Earlier this summer, Larry and Mary Gilland had the chance to go on the annual field trip with the Historic Preservation Alliance of Colorado Springs! This year took them to Denver to tour the best Sacred Spaces of the city. Architect and Architectural Historian Chuck Benson led this lively and informative tour, highlighting architectural treasures in our own backyard. We put together a quick summary of this excellent trip and encourage you to check out some of the other offerings and tours the HPA offers throughout the year—it’s a great group dedicated to architectural advocacy and education right here in Colorado Springs!
For centuries, sacred spaces have defined cities and nations worldwide, and it’s no different here in our local region. Before Colorado was even a territory, settlers passed through the Rocky Mountains searching for gold, and as soon as camps and settlements began to form, priests and ministers quickly followed to establish churches in the region. These early missions were founded in cabins and shops at the start, eventually gaining congregations and expanding into the larger, grander mosques, churches and cathedrals the HPA was able to tour.
Colorado Muslim Society
We were not able to take a full tour of the Colorado Muslim Society, because the space was being used for Ramadan at the time, but we enjoyed seeing the beautiful brick-clad building, which features a minaret and a central dome.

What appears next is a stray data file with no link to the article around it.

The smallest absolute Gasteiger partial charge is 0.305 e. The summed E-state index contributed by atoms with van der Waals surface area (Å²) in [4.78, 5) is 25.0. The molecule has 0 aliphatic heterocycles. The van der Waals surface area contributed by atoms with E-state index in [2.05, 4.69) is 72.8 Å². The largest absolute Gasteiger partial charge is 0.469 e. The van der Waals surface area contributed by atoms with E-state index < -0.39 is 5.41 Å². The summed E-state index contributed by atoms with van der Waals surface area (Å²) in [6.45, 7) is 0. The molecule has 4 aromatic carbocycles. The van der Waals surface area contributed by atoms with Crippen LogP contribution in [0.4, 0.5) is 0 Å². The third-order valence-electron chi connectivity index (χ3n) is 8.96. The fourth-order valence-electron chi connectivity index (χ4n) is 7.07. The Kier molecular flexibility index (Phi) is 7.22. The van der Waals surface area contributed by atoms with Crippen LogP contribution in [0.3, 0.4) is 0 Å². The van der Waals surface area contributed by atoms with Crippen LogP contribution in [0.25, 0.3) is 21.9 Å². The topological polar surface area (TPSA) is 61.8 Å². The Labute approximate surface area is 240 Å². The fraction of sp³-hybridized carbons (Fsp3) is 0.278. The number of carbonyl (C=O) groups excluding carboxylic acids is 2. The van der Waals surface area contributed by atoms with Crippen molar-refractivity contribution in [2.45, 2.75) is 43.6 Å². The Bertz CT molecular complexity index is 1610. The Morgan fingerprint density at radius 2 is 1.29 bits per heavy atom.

The Colorado Muslim Society was incorporated in 1964, purchasing a building in a residential neighborhood in 1974 to establish the first mosque in Colorado. The current building was constructed over time, expanding to include the mosque which encompasses the main prayer hall for men and women, several classrooms for the Islamic school, a kitchen, offices, and separate ablution areas for men and women. The building offers many services for the local community, and is the only Islamic center in Denver with the appearance of a traditional mosque.
TRINITY UNITED METHODIST CHURCH
Trinity United Methodist Church was founded as the Aurora and Denver City Methodist Episcopal Mission in 1859, and by 1887, the congregation had grown many times over, enough to require a new permanent home. Robert S. Roeschlaub was hired as the architect, assisted by Frederick Albert Hale, and the resulting church is one of the finest examples of “Modern Arts & Crafts Gothic” architecture in the United States.
Trinity was designed as an auditorium clothed in a Gothic shell, marrying the detailing and aesthetic of Rococo and Gothic styles with the latest technology being used in theaters of the late 19th century. Roeschlaub channeled the principles of the popular Arts & Crafts movement by looking to nature for inspiration and using local materials—most notably the sandstone trim and rhyolite facing that was quarried in Castle Rock—to show off the church’s Colorado roots. Beautiful woodwork and carpentry really take center stage here, in contrast to the use of marble or stone in many other churches.
Designing Trinity’s steeple was the pinnacle of Roeschlaub’s career as a church architect. Standing at nearly 184 feet, it was once one of the tallest stone towers in the United States. Because of it’s height, the usual cranes and scaffolding of the day could not be used, so Roeschlaub invented a cage-like mechanism that surrounded the spire, allowing workers and materials to be raised and lowered. Trinity was added to the National Register of Historic Places in 1970.
Saint John's Episcopal cathedral